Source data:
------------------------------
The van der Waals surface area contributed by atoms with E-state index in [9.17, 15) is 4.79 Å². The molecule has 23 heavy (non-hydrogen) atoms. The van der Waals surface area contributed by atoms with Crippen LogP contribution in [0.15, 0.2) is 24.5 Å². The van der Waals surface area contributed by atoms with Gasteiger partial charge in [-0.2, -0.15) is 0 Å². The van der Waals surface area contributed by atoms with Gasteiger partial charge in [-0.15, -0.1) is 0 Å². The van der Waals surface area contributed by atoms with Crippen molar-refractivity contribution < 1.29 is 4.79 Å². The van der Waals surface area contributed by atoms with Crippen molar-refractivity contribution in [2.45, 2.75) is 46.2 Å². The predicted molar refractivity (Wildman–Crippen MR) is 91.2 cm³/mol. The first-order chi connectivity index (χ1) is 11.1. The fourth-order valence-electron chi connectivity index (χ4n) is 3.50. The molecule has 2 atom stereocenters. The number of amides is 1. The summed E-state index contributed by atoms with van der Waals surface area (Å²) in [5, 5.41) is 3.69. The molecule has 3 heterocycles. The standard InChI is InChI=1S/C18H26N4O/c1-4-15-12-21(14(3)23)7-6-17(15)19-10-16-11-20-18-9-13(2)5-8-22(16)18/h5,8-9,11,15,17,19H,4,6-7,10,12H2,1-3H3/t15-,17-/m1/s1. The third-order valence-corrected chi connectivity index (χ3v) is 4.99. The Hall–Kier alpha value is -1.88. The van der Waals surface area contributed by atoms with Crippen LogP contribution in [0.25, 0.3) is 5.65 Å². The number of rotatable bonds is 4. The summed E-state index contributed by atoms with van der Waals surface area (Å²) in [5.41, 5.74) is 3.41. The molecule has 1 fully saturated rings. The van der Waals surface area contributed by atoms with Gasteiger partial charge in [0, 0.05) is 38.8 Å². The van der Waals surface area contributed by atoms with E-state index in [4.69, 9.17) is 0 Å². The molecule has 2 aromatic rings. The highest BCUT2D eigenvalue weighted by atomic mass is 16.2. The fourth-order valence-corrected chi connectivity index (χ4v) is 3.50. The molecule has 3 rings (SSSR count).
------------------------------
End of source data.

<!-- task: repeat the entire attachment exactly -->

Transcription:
The van der Waals surface area contributed by atoms with E-state index in [9.17, 15) is 4.79 Å². The molecule has 23 heavy (non-hydrogen) atoms. The van der Waals surface area contributed by atoms with Crippen LogP contribution in [0.15, 0.2) is 24.5 Å². The van der Waals surface area contributed by atoms with Gasteiger partial charge in [-0.2, -0.15) is 0 Å². The van der Waals surface area contributed by atoms with Gasteiger partial charge in [-0.15, -0.1) is 0 Å². The van der Waals surface area contributed by atoms with Crippen molar-refractivity contribution < 1.29 is 4.79 Å². The van der Waals surface area contributed by atoms with Crippen molar-refractivity contribution in [2.45, 2.75) is 46.2 Å². The predicted molar refractivity (Wildman–Crippen MR) is 91.2 cm³/mol. The first-order chi connectivity index (χ1) is 11.1. The fourth-order valence-electron chi connectivity index (χ4n) is 3.50. The molecule has 2 atom stereocenters. The number of amides is 1. The summed E-state index contributed by atoms with van der Waals surface area (Å²) in [5, 5.41) is 3.69. The molecule has 3 heterocycles. The standard InChI is InChI=1S/C18H26N4O/c1-4-15-12-21(14(3)23)7-6-17(15)19-10-16-11-20-18-9-13(2)5-8-22(16)18/h5,8-9,11,15,17,19H,4,6-7,10,12H2,1-3H3/t15-,17-/m1/s1. The third-order valence-corrected chi connectivity index (χ3v) is 4.99. The Hall–Kier alpha value is -1.88. The van der Waals surface area contributed by atoms with Crippen LogP contribution in [0.25, 0.3) is 5.65 Å². The number of rotatable bonds is 4. The summed E-state index contributed by atoms with van der Waals surface area (Å²) in [5.41, 5.74) is 3.41. The molecule has 1 fully saturated rings. The van der Waals surface area contributed by atoms with Gasteiger partial charge in [0, 0.05) is 38.8 Å². The van der Waals surface area contributed by atoms with E-state index in [4.69, 9.17) is 0 Å². The molecule has 2 aromatic rings. The highest BCUT2D eigenvalue weighted by atomic mass is 16.2. The fourth-order valence-corrected chi connectivity index (χ4v) is 3.50. The molecule has 3 rings (SSSR count).